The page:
Meeting the health and nutrition needs of your preschool child and establishing regular routines is important for your child’s success in school.
Healthy bodies and school readiness
Growing bodies and minds need balanced meals and snacks that include fruits, vegetables, and proteins. Calcium rich foods like milk and yogurt are important for building strong bones and teeth.
Children need the right amount of sleep. If children are healthy, rested, and feel well, they can focus on learning.
It’s important that families establish routines: bedtime routines, daily routines of waking, dressing, hygiene practices such as washing their faces, and eating breakfast. Consistent routines give children a sense of security and they know what to expect. Routines help children develop self-discipline. Not knowing what to expect can make children feel anxious.
Young children need to move! They need to run, play outdoors, and make friends, so get outside whenever possible. Remember to limit screen time (TV, computers, tablets, smart phones) to 1-2 hours per day. When your child is in front of a screen, be certain that he or she is playing age-appropriate video games or watching age-appropriate shows and movies.
Children learn that they are capable and important when families talk with them about their day. Teach them simple chores they can do successfully. When children experience success, they develop positive self-esteem and a “can do” attitude.
What can families do to help?
- Provide balanced meals that include all of the food groups. Limit sugars and fats.
- Provide healthy snack choices such as fruits, vegetables, yogurt, and healthy grains.
- Eat together as a family as much as possible, using this time for conversations.
- Model healthy eating practices for your child.
- Use your child’s bedtime routine as a chance to read books and talk about the day.
- Provide 60 minutes a day of outdoor physical activity you can do with your child such as running, taking a walk, or going to the park together. Can’t go outside? Try indoor activities that get arms and legs moving, like dancing together.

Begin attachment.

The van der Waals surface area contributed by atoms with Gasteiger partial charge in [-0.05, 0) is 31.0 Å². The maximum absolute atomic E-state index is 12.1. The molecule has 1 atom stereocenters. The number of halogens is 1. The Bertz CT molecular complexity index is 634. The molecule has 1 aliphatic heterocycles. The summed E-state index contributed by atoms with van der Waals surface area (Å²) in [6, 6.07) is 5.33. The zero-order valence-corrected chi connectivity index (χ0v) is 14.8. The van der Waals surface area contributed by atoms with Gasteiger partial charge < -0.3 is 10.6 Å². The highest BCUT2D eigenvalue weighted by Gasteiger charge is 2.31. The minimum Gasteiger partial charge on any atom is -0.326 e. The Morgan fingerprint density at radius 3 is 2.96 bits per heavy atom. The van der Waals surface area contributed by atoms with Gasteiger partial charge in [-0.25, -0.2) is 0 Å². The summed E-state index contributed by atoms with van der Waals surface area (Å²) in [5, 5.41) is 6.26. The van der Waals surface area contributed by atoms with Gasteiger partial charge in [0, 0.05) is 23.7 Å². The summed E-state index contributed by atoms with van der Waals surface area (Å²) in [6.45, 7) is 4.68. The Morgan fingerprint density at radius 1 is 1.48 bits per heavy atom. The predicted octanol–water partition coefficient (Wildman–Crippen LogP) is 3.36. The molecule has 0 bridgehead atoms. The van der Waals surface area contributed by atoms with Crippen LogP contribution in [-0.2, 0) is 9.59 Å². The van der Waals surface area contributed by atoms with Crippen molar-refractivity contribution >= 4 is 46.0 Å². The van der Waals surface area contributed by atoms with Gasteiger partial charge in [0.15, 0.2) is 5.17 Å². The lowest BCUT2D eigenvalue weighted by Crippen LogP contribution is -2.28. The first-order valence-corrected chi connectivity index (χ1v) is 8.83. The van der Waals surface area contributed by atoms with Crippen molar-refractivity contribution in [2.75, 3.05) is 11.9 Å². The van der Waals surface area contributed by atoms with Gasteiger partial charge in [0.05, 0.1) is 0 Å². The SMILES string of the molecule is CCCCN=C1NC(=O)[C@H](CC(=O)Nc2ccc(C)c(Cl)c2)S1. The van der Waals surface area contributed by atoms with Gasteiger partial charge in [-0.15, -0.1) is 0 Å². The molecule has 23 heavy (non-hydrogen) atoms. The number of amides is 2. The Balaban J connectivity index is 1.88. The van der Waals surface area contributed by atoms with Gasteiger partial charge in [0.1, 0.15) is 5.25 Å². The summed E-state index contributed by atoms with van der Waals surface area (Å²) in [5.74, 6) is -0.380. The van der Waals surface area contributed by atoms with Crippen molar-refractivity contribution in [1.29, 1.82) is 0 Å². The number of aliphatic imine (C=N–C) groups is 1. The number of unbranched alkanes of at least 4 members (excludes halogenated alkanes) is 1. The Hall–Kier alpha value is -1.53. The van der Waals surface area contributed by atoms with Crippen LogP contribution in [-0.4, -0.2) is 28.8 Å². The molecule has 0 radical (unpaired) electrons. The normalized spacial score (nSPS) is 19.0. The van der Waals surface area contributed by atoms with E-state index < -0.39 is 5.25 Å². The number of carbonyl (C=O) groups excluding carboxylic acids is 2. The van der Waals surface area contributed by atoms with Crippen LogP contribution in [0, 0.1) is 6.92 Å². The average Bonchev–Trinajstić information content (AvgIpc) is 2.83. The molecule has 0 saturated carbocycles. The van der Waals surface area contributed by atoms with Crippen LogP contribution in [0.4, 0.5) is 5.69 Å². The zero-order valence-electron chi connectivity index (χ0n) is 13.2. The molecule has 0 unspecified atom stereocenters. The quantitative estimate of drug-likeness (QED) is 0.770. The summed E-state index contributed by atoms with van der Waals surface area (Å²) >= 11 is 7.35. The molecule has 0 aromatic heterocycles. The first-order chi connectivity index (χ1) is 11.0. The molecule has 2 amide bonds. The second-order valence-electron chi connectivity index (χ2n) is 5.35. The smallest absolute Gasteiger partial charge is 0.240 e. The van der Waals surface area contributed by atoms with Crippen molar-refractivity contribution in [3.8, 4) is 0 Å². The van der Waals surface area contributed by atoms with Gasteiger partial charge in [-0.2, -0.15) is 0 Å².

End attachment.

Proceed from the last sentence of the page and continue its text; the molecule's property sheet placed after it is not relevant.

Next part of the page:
- Provide your child with age-appropriate equipment such as balls, hula-hoops, a bicycle or a tricycle.
- Provide a regular daily routine of tooth brushing and flossing. Visit the dentist with your child for regular check-ups.
- Give your child simple chores such as setting the table or watering plants. Praise them when they complete their chores.
- Learn about your child’s preschool. Introduce yourself to the teacher. Talk with your child about the school day. Who are their friends? What was the best part of the day?
Activities with your preschooler
- Create a bedtime routine chart together: My Bedtime Routine
You’ll need paper, crayons or markers, magazines. List what your child needs to do to be ready for bed and a good night’s sleep. Your child can draw the pictures or cut out pictures from magazines. You can also make the rows on the chart long so your child can check þ each step completed.
- Teach your child about healthy foods. The next time you go shopping, include your preschooler in the experience. You’ll need a shopping list, a flyer from the grocery store, or crayons/markers for drawing. Identify several healthy foods from your shopping list. Together create his or her own shopping list or “scavenger hunt.” Use pictures from the flyer or have the child draw the items and write the word next to the picture. The shop and have your child find the healthy food items and cross them off the list. Discuss why these are healthy foods.
- Track your child’s height: You’ll need a wall where you can mark your child’s height every few months, or you can make or purchase a growth chart. As you mark your child’s growth, discuss what it takes to grow up healthy and strong.
- Sing a song to help your child wash their hands for at least 20 seconds: Teach your child this simple song sung to the tune of Row, Row, Row Your Boat: “Wash, wash, wash your hands, Soap will make them clean! Scrub the germs ‘til they fall off, Germs go down the drain.” Sing it twice and that’s 20 seconds!
- Get your child moving: Have a Dance Party! All you need is some music and your dancing shoes! Dance with your child to get exercise, have fun, and feel important because you’re spending time together.